Bread Baking: Ethereal Crisps
These lighter-than-air crispy crackers make their way to my holiday table quite often. They aren't always the same—sometimes I change out the flour, or I add seeds. This time, the interesting ingredient addition was cooked grits. (Or polenta if you prefer.)
You can use these crisps for appetizers, to accompany a cheese or dip, or put them in the bread basket to add a little variety. People will be amazed that you made your own crackers, particularly crackers that are this amazingly thin.
You can make these a day or two ahead, if you like. They're a bit fragile, but if they break, it's no problem. Sometimes I leave just one or two of them whole for presentation, and break the rest into smaller pieces for serving.
These need to be rolled very, very thin to get the proper effect. But that's not the hard part. The hard part is that they cook very fast, and there's a fine line between done and burned. You don't have time to check your email when one is in the oven.
The cooked grits in this version added a slightly corny flavor to the crisps, but it's not like eating a corn chip. The flavor is subtle enough that it won't interfere with whatever you're serving with them, but it adds a bit of complexity to what would otherwise be a pretty plain cracker.
About the author: Donna Currie has been cooking for fun and writing for pay since the days when typewritten articles traveled by snail mail. When she combined those talents in a food column for a newspaper in her area, she realized that writing about food is almost as much fun as eating. She launched the blog Cookistry and has now joined the Serious Eats team with a weekly column about baking.
Bread Baking: Ethereal Crisps
About This Recipe
|Active time:||about an hour|
|Total time:||about 1 hour 20 minutes|
- 4 1/2 ounces (1 cup) white whole wheat flour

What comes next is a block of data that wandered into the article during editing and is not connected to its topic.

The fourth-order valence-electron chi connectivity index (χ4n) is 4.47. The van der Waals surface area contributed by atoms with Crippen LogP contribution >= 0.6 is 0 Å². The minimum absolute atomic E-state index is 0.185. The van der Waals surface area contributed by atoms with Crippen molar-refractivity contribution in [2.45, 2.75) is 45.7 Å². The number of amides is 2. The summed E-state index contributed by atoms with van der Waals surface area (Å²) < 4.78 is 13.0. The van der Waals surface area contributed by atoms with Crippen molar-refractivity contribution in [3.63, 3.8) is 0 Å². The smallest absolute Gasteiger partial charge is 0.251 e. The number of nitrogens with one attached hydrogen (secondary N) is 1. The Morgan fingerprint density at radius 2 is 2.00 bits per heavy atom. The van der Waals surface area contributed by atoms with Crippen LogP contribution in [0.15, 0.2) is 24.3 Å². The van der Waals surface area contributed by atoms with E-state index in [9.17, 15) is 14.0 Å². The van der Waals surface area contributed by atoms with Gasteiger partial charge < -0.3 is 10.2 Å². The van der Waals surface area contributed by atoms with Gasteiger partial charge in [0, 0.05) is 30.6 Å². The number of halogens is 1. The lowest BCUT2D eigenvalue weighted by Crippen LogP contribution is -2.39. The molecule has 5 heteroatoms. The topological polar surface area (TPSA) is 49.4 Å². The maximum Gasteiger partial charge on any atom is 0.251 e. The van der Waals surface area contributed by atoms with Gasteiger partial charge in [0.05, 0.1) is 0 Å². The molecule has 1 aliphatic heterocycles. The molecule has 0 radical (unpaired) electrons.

- 6 3/4 ounces (about 1 1/4 cups) bread flour
- 1 cup cooked grits, cooled slightly
- 1 teaspoon salt
- 3 tablespoons warm water (more as needed)
Put the flours, grits, and salt into food processor and pulse several times to distribute ingredients. With processor running, add water through feed tube slowly, until mixture comes together in ball. You might need more or less water, depending on how wet your grits were. Don't add water too quickly, or you could add too much and end up with a sticky dough that requires a lot more flour to compensate. Continue processing until dough is relatively smooth and elastic. It will be bumpy from grits, but dough should be smooth and stretchy.
Set dough aside while your oven preheats to 550°F. For best results, use pizza stone. Alternatively, use baking sheet preheated in oven. When oven has heated, divide dough into 12 pieces. Keep covered with plastic wrap. Flour work surface and roll first ball until it is very thin roughly circular, about 8 inches in diameter.
Brush off excess flour and carefully transfer first piece to hot baking stone. Set timer for one minute. Flip cracker over after first minute. It should be somewhat stiff but still pale. Set timer for another minute and check cracker. It should be almost crisp enough, and possibly starting to color. Set timer for another minute and check cracker at intervals. Once it starts browning, it goes fast, so check time and use that to time remaining crackers.
If you're fast enough, you should be able to roll the next cracker as the previous one bakes. Let each cracker cool on rack before you begin stacking them. Store completely cooled crackers in covered container at room temperature.